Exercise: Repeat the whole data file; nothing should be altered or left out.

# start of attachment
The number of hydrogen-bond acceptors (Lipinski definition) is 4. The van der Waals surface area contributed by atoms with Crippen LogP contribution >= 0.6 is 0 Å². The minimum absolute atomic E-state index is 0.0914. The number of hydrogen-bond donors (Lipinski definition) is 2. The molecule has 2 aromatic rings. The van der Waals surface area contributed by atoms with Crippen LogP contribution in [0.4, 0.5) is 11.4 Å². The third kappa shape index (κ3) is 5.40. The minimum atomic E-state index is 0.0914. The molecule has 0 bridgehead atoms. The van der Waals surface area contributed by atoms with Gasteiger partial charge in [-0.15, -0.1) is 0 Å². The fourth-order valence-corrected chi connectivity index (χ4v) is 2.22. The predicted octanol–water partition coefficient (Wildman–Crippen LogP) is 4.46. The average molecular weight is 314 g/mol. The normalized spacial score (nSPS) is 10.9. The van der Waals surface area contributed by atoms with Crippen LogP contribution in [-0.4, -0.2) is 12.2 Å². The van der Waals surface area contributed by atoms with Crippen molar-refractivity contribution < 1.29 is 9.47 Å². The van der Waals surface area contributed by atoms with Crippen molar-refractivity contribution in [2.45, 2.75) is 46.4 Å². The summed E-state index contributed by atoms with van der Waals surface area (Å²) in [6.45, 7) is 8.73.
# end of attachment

The number of hydrogen-bond acceptors (Lipinski definition) is 4. The van der Waals surface area contributed by atoms with Crippen LogP contribution >= 0.6 is 0 Å². The minimum absolute atomic E-state index is 0.0914. The number of hydrogen-bond donors (Lipinski definition) is 2. The molecule has 2 aromatic rings. The van der Waals surface area contributed by atoms with Crippen LogP contribution in [0.4, 0.5) is 11.4 Å². The third kappa shape index (κ3) is 5.40. The minimum atomic E-state index is 0.0914. The molecule has 0 bridgehead atoms. The van der Waals surface area contributed by atoms with Gasteiger partial charge in [-0.15, -0.1) is 0 Å². The fourth-order valence-corrected chi connectivity index (χ4v) is 2.22. The predicted octanol–water partition coefficient (Wildman–Crippen LogP) is 4.46. The average molecular weight is 314 g/mol. The normalized spacial score (nSPS) is 10.9. The van der Waals surface area contributed by atoms with Crippen LogP contribution in [-0.4, -0.2) is 12.2 Å². The van der Waals surface area contributed by atoms with Crippen molar-refractivity contribution < 1.29 is 9.47 Å². The van der Waals surface area contributed by atoms with Crippen molar-refractivity contribution in [2.45, 2.75) is 46.4 Å². The summed E-state index contributed by atoms with van der Waals surface area (Å²) in [6.45, 7) is 8.73.